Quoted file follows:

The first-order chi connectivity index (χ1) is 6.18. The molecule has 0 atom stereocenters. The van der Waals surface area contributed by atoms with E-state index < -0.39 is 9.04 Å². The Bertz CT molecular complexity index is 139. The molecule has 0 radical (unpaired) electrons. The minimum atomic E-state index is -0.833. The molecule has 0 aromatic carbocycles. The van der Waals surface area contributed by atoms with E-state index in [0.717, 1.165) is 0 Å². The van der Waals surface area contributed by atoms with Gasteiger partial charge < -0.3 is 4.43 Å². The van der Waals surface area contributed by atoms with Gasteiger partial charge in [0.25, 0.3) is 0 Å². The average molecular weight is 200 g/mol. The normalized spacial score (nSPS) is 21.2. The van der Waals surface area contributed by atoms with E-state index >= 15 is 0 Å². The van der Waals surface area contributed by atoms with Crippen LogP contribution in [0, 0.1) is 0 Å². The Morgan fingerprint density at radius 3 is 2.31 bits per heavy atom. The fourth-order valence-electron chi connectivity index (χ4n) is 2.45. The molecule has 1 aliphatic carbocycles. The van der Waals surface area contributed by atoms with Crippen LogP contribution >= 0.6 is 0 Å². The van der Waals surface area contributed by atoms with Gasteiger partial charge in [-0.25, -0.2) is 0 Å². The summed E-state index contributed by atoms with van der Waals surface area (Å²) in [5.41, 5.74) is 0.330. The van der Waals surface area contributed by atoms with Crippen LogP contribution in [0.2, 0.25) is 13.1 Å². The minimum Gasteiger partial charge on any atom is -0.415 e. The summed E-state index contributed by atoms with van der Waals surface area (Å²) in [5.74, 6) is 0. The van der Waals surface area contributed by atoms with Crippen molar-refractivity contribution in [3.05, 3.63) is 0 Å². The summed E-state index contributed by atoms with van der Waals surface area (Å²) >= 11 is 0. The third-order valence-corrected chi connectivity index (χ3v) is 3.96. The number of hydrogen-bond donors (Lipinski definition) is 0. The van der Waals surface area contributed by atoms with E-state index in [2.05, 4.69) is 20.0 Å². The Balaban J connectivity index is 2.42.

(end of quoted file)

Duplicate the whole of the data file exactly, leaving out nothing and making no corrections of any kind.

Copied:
The first-order chi connectivity index (χ1) is 6.18. The molecule has 0 atom stereocenters. The van der Waals surface area contributed by atoms with E-state index < -0.39 is 9.04 Å². The Bertz CT molecular complexity index is 139. The molecule has 0 radical (unpaired) electrons. The minimum atomic E-state index is -0.833. The molecule has 0 aromatic carbocycles. The van der Waals surface area contributed by atoms with E-state index in [0.717, 1.165) is 0 Å². The van der Waals surface area contributed by atoms with Gasteiger partial charge < -0.3 is 4.43 Å². The van der Waals surface area contributed by atoms with Gasteiger partial charge in [0.25, 0.3) is 0 Å². The average molecular weight is 200 g/mol. The normalized spacial score (nSPS) is 21.2. The van der Waals surface area contributed by atoms with E-state index >= 15 is 0 Å². The van der Waals surface area contributed by atoms with Crippen LogP contribution in [0, 0.1) is 0 Å². The Morgan fingerprint density at radius 3 is 2.31 bits per heavy atom. The fourth-order valence-electron chi connectivity index (χ4n) is 2.45. The molecule has 1 aliphatic carbocycles. The van der Waals surface area contributed by atoms with Crippen LogP contribution >= 0.6 is 0 Å². The van der Waals surface area contributed by atoms with Gasteiger partial charge in [-0.25, -0.2) is 0 Å². The summed E-state index contributed by atoms with van der Waals surface area (Å²) in [5.41, 5.74) is 0.330. The van der Waals surface area contributed by atoms with Crippen LogP contribution in [0.2, 0.25) is 13.1 Å². The minimum Gasteiger partial charge on any atom is -0.415 e. The summed E-state index contributed by atoms with van der Waals surface area (Å²) in [5.74, 6) is 0. The van der Waals surface area contributed by atoms with Crippen molar-refractivity contribution in [3.05, 3.63) is 0 Å². The summed E-state index contributed by atoms with van der Waals surface area (Å²) >= 11 is 0. The third-order valence-corrected chi connectivity index (χ3v) is 3.96. The number of hydrogen-bond donors (Lipinski definition) is 0. The van der Waals surface area contributed by atoms with E-state index in [2.05, 4.69) is 20.0 Å². The Balaban J connectivity index is 2.42.